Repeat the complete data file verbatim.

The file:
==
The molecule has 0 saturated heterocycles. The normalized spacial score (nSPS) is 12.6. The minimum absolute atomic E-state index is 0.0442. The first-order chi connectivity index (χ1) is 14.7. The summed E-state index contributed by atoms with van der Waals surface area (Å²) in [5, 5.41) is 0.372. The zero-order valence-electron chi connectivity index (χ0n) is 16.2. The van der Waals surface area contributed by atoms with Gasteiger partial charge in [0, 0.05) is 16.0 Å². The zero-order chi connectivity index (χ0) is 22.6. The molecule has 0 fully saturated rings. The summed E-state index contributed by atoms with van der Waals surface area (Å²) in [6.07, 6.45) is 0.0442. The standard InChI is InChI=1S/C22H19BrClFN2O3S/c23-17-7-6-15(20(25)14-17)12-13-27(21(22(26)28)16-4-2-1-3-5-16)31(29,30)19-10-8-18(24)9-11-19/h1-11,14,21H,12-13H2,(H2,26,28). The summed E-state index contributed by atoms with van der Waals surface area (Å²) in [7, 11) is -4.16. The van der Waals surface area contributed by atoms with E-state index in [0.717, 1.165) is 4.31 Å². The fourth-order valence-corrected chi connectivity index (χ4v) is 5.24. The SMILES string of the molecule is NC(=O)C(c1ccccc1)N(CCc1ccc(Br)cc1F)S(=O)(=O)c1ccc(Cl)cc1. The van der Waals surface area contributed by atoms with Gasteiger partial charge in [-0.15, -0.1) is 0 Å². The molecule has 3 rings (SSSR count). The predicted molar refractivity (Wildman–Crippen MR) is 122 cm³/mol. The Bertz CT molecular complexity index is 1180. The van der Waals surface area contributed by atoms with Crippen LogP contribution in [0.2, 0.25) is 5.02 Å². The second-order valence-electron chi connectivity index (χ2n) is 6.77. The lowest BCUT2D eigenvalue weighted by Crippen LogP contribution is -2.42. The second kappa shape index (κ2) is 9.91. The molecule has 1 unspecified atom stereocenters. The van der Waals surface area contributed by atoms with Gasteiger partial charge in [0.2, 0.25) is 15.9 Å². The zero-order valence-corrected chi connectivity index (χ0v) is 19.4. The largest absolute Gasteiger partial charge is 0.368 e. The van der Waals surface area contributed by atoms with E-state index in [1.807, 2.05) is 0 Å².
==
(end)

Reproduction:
The molecule has 0 saturated heterocycles. The normalized spacial score (nSPS) is 12.6. The minimum absolute atomic E-state index is 0.0442. The first-order chi connectivity index (χ1) is 14.7. The summed E-state index contributed by atoms with van der Waals surface area (Å²) in [5, 5.41) is 0.372. The zero-order valence-electron chi connectivity index (χ0n) is 16.2. The van der Waals surface area contributed by atoms with Gasteiger partial charge in [0, 0.05) is 16.0 Å². The zero-order chi connectivity index (χ0) is 22.6. The molecule has 0 fully saturated rings. The summed E-state index contributed by atoms with van der Waals surface area (Å²) in [6.07, 6.45) is 0.0442. The standard InChI is InChI=1S/C22H19BrClFN2O3S/c23-17-7-6-15(20(25)14-17)12-13-27(21(22(26)28)16-4-2-1-3-5-16)31(29,30)19-10-8-18(24)9-11-19/h1-11,14,21H,12-13H2,(H2,26,28). The summed E-state index contributed by atoms with van der Waals surface area (Å²) in [7, 11) is -4.16. The van der Waals surface area contributed by atoms with E-state index in [0.717, 1.165) is 4.31 Å². The fourth-order valence-corrected chi connectivity index (χ4v) is 5.24. The SMILES string of the molecule is NC(=O)C(c1ccccc1)N(CCc1ccc(Br)cc1F)S(=O)(=O)c1ccc(Cl)cc1. The van der Waals surface area contributed by atoms with Gasteiger partial charge in [-0.15, -0.1) is 0 Å². The molecule has 3 rings (SSSR count). The predicted molar refractivity (Wildman–Crippen MR) is 122 cm³/mol. The Bertz CT molecular complexity index is 1180. The van der Waals surface area contributed by atoms with Crippen LogP contribution in [0.2, 0.25) is 5.02 Å². The second-order valence-electron chi connectivity index (χ2n) is 6.77. The lowest BCUT2D eigenvalue weighted by Crippen LogP contribution is -2.42. The second kappa shape index (κ2) is 9.91. The molecule has 1 unspecified atom stereocenters. The van der Waals surface area contributed by atoms with Gasteiger partial charge in [0.2, 0.25) is 15.9 Å². The zero-order valence-corrected chi connectivity index (χ0v) is 19.4. The largest absolute Gasteiger partial charge is 0.368 e. The van der Waals surface area contributed by atoms with E-state index in [1.807, 2.05) is 0 Å².